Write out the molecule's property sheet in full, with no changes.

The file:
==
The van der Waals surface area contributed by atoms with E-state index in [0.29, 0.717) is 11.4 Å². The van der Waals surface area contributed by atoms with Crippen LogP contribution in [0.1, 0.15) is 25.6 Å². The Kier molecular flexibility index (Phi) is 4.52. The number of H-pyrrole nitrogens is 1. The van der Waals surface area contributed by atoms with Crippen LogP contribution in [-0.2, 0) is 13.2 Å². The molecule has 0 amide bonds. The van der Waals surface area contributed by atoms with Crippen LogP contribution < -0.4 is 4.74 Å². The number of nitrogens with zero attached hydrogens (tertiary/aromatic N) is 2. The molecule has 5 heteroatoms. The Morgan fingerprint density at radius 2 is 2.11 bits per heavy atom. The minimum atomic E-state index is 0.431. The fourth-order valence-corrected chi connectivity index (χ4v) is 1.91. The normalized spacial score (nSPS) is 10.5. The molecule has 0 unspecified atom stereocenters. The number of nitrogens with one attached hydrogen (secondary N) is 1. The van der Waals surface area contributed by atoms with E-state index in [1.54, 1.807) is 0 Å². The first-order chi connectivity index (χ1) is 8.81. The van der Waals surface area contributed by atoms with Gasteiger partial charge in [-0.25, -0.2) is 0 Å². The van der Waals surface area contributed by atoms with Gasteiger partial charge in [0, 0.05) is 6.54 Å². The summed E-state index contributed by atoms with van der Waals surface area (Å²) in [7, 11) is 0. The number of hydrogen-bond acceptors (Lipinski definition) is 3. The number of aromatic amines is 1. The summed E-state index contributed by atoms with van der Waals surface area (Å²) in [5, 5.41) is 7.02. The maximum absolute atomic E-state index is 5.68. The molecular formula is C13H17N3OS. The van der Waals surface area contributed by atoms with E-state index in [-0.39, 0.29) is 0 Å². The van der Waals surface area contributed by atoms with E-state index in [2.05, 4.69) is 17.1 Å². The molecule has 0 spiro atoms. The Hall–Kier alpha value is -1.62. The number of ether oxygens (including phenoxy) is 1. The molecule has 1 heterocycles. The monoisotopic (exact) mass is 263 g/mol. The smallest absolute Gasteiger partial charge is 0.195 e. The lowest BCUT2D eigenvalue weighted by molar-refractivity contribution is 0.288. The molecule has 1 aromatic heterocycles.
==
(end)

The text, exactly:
The van der Waals surface area contributed by atoms with E-state index in [0.29, 0.717) is 11.4 Å². The van der Waals surface area contributed by atoms with Crippen LogP contribution in [0.1, 0.15) is 25.6 Å². The Kier molecular flexibility index (Phi) is 4.52. The number of H-pyrrole nitrogens is 1. The van der Waals surface area contributed by atoms with Crippen LogP contribution in [-0.2, 0) is 13.2 Å². The molecule has 0 amide bonds. The van der Waals surface area contributed by atoms with Crippen LogP contribution < -0.4 is 4.74 Å². The number of nitrogens with zero attached hydrogens (tertiary/aromatic N) is 2. The molecule has 5 heteroatoms. The Morgan fingerprint density at radius 2 is 2.11 bits per heavy atom. The minimum atomic E-state index is 0.431. The fourth-order valence-corrected chi connectivity index (χ4v) is 1.91. The normalized spacial score (nSPS) is 10.5. The molecule has 0 unspecified atom stereocenters. The number of nitrogens with one attached hydrogen (secondary N) is 1. The van der Waals surface area contributed by atoms with E-state index in [1.54, 1.807) is 0 Å². The first-order chi connectivity index (χ1) is 8.81. The van der Waals surface area contributed by atoms with Gasteiger partial charge in [-0.25, -0.2) is 0 Å². The van der Waals surface area contributed by atoms with Gasteiger partial charge in [0, 0.05) is 6.54 Å². The summed E-state index contributed by atoms with van der Waals surface area (Å²) in [7, 11) is 0. The number of hydrogen-bond acceptors (Lipinski definition) is 3. The number of aromatic amines is 1. The summed E-state index contributed by atoms with van der Waals surface area (Å²) in [5, 5.41) is 7.02. The maximum absolute atomic E-state index is 5.68. The molecular formula is C13H17N3OS. The van der Waals surface area contributed by atoms with E-state index in [-0.39, 0.29) is 0 Å². The van der Waals surface area contributed by atoms with E-state index in [2.05, 4.69) is 17.1 Å². The molecule has 0 spiro atoms. The Hall–Kier alpha value is -1.62. The number of ether oxygens (including phenoxy) is 1. The molecule has 1 heterocycles. The monoisotopic (exact) mass is 263 g/mol. The smallest absolute Gasteiger partial charge is 0.195 e. The lowest BCUT2D eigenvalue weighted by molar-refractivity contribution is 0.288. The molecule has 1 aromatic heterocycles.